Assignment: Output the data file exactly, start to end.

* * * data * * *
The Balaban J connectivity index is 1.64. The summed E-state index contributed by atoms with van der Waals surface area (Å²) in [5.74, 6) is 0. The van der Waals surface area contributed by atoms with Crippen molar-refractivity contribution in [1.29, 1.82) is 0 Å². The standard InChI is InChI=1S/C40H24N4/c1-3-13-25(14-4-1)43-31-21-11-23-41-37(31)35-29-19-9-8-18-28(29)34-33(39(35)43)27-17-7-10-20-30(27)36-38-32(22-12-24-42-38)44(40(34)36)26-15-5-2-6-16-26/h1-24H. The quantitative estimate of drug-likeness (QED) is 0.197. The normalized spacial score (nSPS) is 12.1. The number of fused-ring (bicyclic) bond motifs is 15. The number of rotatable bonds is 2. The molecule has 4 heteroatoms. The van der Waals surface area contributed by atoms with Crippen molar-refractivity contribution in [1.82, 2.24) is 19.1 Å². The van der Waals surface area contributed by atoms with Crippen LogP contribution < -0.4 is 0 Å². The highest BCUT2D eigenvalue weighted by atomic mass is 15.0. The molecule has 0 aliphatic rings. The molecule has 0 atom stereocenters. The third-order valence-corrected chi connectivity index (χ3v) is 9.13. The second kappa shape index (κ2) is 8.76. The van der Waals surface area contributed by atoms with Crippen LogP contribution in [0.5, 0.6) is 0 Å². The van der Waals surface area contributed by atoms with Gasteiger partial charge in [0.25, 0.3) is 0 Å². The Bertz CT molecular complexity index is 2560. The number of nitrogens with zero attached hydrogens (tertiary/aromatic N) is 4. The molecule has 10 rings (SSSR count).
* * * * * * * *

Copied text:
The Balaban J connectivity index is 1.64. The summed E-state index contributed by atoms with van der Waals surface area (Å²) in [5.74, 6) is 0. The van der Waals surface area contributed by atoms with Crippen molar-refractivity contribution in [1.29, 1.82) is 0 Å². The standard InChI is InChI=1S/C40H24N4/c1-3-13-25(14-4-1)43-31-21-11-23-41-37(31)35-29-19-9-8-18-28(29)34-33(39(35)43)27-17-7-10-20-30(27)36-38-32(22-12-24-42-38)44(40(34)36)26-15-5-2-6-16-26/h1-24H. The quantitative estimate of drug-likeness (QED) is 0.197. The normalized spacial score (nSPS) is 12.1. The number of fused-ring (bicyclic) bond motifs is 15. The number of rotatable bonds is 2. The molecule has 4 heteroatoms. The van der Waals surface area contributed by atoms with Crippen molar-refractivity contribution in [1.82, 2.24) is 19.1 Å². The van der Waals surface area contributed by atoms with Crippen LogP contribution < -0.4 is 0 Å². The highest BCUT2D eigenvalue weighted by atomic mass is 15.0. The molecule has 0 aliphatic rings. The molecule has 0 atom stereocenters. The third-order valence-corrected chi connectivity index (χ3v) is 9.13. The second kappa shape index (κ2) is 8.76. The van der Waals surface area contributed by atoms with Crippen LogP contribution in [0.5, 0.6) is 0 Å². The van der Waals surface area contributed by atoms with Gasteiger partial charge in [0.25, 0.3) is 0 Å². The Bertz CT molecular complexity index is 2560. The number of nitrogens with zero attached hydrogens (tertiary/aromatic N) is 4. The molecule has 10 rings (SSSR count).